Looking Up: New Horizons For A New Year

Dec 31, 2018

Illustration of NASA’s New Horizons spacecraft encountering 2014 MU69 – nicknamed “Ultima Thule” – a Kuiper Belt object that orbits one billion miles beyond Pluto. Set for New Year’s 2019, New Horizons’ exploration of Ultima will be the farthest space probe flyby in history.
Credit NASA/JHUAPL/SwRI / nasa.gov

On this New Year's Eve edition of Looking Up Hal makes sure we don't forget an old acquaintance - the New Horizons spacecraft.

With New Years Day tomorrow, many of us will be thinking about the coming year and wondering about the new horizons we will see. But before we talk about new horizons, I’d like to talk about a very cool thing that is happening tomorrow with the old New Horizons.

And by old New Horizons, I mean the New Horizons spacecraft that fly by Pluto back in 2015 and returned wonderful pictures and data. You may well have forgotten about this plucky little spacecraft, but it’s still working, and tomorrow will so something almost unbelievably cool.

You see, after it flew past Pluto, scientists at the Southwest Research Institute in Boulder searched for something else to visit. Way, way out beyond Pluto is a vast cloud of stuff left over from when the Solar System was formed over 4.5 B years ago. That debris, called the Kuiper Belt, has around 35,000 objects that are 60 miles or so across, and up to 100 M other smaller worlds. And New Horizons is going to fly past one of them, named Ultima Thule, tomorrow. And what is Ultima Thule? We don’t know yet! It appears to look a bit like a peanut, with two large lobes, but after tomorrow, we’ll know much more. But as the data are sent back, we’ll learn volumes about some of the most distant things in the Solar System. Far out!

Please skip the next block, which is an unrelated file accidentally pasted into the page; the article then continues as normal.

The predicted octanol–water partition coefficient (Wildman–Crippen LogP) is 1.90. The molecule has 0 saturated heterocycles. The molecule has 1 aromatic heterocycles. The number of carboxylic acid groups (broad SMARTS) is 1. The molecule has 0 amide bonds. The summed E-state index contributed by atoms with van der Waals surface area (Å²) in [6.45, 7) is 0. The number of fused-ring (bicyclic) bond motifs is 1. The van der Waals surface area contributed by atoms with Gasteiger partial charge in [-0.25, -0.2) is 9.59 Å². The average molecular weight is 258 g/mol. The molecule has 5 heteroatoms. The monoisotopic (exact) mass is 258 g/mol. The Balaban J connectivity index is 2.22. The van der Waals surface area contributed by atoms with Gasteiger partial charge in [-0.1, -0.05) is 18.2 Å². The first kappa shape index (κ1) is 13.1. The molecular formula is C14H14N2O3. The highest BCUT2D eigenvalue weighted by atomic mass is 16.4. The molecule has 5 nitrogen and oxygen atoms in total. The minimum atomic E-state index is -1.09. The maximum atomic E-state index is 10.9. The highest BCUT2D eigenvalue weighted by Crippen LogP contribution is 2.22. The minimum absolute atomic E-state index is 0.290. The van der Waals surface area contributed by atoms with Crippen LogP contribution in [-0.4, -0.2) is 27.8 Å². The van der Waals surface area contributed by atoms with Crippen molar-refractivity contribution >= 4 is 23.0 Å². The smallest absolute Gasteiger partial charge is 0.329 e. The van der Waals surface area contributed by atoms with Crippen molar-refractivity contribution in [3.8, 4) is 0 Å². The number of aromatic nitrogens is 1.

If you’d like to take a closer look at any of the wonderful and amazing things in the sky, please visit csastro.org for a link to information on our monthly meetings and our free public star parties.